IBM TotalStorage DS4100 review

£4865
Price when reviewed

IBM’s relationship with Ingenio over the past decade has produced some desirable mid-range storage solutions. As the appliance formerly known as FAStT100, the TotalStorage DS4100 on review is a particularly good example. It offers a modular approach aimed at providing SMEs on a tight budget with an entry-level storage server that can be easily expanded.

IBM TotalStorage DS4100 review

The DS4100 concentrates purely on fault-tolerant Fibre Channel SAN applications. Raw storage capacity is impressive, as this well-built 3U chassis has room for 14 Serial ATA hard disks, so with 250GB drives it can go up to 3.5TB. Expansion potential looks just as good, as the review unit is equipped with dual controllers allowing up to seven DS4000 EXP100 enclosures to be added, which can take maximum capacity up to a very healthy 28TB. General fault tolerance is good, with redundant power supplies and fan modules, plus dual RAID controllers and FC (Fibre Channel) ports. The latter are used for host or switch connections, and a third provides a 2Gb/sec FC connection for attaching additional expansion units. All three ports require an appropriate SFP (small form-factor pluggable) module installed. Remote management access is facilitated by a Fast Ethernet port, and local CLI access is available via the serial port.

The bundled Storage Manager Client (SMC) software makes light work of installation, as it automatically searches the network for IBM storage arrays and displays them ready for configuration. There are plenty of wizards, so you can dive straight into array creation by selecting the drives to be included, the array type and LUN assignment. Multiple arrays are supported, so it’s possible to mix and match as required, and each is assigned a preferred controller. The DS4100 copes well with extra demand, as you can add new drives to an array when required and use the online capacity expansion feature to increase the size of logical volumes.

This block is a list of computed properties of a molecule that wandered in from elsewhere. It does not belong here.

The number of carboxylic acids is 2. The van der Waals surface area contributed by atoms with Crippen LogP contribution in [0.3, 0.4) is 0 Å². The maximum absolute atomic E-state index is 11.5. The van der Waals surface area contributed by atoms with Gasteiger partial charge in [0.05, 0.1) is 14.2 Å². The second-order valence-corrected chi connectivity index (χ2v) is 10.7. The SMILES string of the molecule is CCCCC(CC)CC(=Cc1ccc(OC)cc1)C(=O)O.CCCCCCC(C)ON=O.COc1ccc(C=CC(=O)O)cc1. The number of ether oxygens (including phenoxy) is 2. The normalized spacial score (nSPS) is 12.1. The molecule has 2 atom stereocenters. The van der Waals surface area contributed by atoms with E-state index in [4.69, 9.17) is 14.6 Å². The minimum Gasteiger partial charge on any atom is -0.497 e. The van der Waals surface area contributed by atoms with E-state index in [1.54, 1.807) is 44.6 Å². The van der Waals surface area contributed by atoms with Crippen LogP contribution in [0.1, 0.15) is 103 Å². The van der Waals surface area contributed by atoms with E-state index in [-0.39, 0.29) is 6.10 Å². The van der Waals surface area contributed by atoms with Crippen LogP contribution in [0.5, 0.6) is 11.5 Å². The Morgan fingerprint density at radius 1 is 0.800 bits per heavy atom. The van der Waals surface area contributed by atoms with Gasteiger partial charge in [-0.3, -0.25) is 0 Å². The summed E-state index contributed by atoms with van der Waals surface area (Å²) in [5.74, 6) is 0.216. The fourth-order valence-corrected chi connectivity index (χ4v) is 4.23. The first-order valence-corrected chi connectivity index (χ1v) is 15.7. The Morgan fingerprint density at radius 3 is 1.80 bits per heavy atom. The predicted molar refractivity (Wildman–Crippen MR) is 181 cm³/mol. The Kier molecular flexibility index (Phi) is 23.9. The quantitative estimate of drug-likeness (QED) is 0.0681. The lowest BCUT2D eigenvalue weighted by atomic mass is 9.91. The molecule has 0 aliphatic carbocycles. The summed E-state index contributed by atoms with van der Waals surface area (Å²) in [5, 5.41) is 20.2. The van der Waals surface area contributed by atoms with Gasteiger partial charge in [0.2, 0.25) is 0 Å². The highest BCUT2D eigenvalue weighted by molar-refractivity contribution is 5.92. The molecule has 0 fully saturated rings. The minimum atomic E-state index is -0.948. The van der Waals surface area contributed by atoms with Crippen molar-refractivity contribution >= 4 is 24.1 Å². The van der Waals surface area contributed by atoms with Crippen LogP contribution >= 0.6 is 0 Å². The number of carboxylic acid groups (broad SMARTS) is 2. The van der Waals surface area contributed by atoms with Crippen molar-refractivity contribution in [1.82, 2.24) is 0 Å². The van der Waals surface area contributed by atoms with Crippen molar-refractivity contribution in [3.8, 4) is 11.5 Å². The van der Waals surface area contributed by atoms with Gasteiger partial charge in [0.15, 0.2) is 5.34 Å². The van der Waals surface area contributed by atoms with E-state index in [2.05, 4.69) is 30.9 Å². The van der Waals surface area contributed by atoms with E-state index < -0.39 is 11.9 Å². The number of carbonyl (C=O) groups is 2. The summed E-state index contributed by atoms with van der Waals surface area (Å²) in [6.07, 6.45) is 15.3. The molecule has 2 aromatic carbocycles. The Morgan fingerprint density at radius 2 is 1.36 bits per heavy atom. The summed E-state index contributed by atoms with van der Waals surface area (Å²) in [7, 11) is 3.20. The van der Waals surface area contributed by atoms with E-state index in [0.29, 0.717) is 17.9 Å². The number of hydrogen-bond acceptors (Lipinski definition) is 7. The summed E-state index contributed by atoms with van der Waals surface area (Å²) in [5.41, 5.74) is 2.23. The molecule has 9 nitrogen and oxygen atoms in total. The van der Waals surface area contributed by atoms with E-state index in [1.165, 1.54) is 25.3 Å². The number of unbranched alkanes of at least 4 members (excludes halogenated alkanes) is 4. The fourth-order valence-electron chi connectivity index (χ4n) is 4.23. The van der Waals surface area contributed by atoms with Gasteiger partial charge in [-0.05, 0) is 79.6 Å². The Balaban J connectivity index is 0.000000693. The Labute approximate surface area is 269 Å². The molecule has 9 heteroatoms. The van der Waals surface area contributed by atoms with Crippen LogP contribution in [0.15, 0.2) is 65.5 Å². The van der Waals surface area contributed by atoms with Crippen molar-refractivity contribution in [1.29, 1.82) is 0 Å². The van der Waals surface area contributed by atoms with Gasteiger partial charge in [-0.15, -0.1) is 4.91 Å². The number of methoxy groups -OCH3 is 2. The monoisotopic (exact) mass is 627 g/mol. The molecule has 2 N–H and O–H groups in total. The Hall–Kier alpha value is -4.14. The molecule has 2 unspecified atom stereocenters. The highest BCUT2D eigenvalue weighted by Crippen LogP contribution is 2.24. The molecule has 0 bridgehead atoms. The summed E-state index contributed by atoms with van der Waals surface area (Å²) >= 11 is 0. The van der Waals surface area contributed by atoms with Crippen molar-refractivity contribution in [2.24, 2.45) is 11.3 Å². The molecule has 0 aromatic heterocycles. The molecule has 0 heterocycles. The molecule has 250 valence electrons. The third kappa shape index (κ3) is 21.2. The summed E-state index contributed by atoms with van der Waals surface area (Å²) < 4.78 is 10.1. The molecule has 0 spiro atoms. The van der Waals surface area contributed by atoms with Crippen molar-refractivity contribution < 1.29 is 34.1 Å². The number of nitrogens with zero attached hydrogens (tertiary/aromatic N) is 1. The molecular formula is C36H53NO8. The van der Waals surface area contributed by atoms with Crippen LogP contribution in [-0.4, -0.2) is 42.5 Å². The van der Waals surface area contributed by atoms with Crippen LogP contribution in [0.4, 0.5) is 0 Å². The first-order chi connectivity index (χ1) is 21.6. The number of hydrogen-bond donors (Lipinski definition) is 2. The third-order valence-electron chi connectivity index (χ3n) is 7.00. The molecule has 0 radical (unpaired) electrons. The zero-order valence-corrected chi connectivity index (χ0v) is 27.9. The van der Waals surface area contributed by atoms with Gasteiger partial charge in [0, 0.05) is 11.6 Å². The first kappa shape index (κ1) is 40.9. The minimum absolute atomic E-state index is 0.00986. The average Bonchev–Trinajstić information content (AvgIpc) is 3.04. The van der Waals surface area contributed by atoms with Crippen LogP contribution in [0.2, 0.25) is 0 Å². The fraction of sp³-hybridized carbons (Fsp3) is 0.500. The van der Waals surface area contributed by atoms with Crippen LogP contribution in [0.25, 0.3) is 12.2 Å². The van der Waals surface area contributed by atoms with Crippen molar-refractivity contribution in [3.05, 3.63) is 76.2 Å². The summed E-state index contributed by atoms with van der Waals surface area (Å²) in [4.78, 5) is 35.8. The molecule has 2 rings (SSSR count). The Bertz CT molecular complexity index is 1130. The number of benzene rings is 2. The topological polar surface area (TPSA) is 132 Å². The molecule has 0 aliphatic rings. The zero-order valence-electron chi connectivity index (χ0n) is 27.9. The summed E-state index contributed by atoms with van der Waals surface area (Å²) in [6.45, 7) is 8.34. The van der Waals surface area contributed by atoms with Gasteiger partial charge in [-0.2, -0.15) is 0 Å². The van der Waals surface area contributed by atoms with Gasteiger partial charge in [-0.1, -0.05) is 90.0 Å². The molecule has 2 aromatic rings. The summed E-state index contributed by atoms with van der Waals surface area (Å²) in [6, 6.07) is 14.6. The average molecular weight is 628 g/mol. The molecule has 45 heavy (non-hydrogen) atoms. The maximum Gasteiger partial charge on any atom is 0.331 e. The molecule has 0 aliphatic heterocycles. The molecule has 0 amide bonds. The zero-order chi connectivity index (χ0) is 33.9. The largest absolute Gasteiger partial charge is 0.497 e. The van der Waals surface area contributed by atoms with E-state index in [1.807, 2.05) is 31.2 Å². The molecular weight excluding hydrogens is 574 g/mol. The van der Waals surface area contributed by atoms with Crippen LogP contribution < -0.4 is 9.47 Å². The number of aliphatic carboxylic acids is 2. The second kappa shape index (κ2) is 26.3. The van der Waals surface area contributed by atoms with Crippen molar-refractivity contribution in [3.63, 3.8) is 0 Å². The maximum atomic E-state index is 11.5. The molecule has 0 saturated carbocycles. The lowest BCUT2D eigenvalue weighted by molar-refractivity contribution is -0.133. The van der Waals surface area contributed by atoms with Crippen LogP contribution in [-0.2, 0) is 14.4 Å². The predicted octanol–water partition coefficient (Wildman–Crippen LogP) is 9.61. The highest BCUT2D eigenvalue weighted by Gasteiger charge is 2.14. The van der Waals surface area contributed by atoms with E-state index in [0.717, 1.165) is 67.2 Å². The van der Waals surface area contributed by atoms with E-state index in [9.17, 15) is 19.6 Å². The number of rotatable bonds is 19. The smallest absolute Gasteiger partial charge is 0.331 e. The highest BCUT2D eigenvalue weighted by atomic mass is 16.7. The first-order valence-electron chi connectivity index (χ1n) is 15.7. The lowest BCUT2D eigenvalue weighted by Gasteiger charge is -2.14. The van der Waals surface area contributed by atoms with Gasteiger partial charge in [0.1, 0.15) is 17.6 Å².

Unlike many appliances at this level, the IBM doesn’t tie you down to the RAID arrays you initially chose during installation. A dynamic RAID expansion feature allows you to select an existing array and change it on the fly. You can pick any supported array type to change and, although performance will be hit during the rebuild, the data remains available throughout the entire process. If general performance isn’t what it should be, you can play with the array’s segment size dynamically as well. The SMC makes it easy to modify existing arrays or volumes. You pick the target, make your modifications and leave it to get on with it. If there are problems on the array, a troubleshooter fires up to help remedy it.

During testing, we found general performance to be very good. With a single direct-attached Windows Server 2003 system, we saw the open-source Iometer report a raw read throughput of 189MB/sec. With a second server attached to the same controller and also using the same volume, we saw a cumulative throughput of 376MB/sec. This showed the DS4100 was still able to deliver near wire-speed performance even with two servers sharing the same resources.

Smaller businesses looking for low-cost storage consolidation will find the DS4100 a worthy candidate. It offers an impressive range of fault-tolerant features, plus quality remote management tools. It also allows arrays, volumes and raw capacity to be increased easily as demand dictates.

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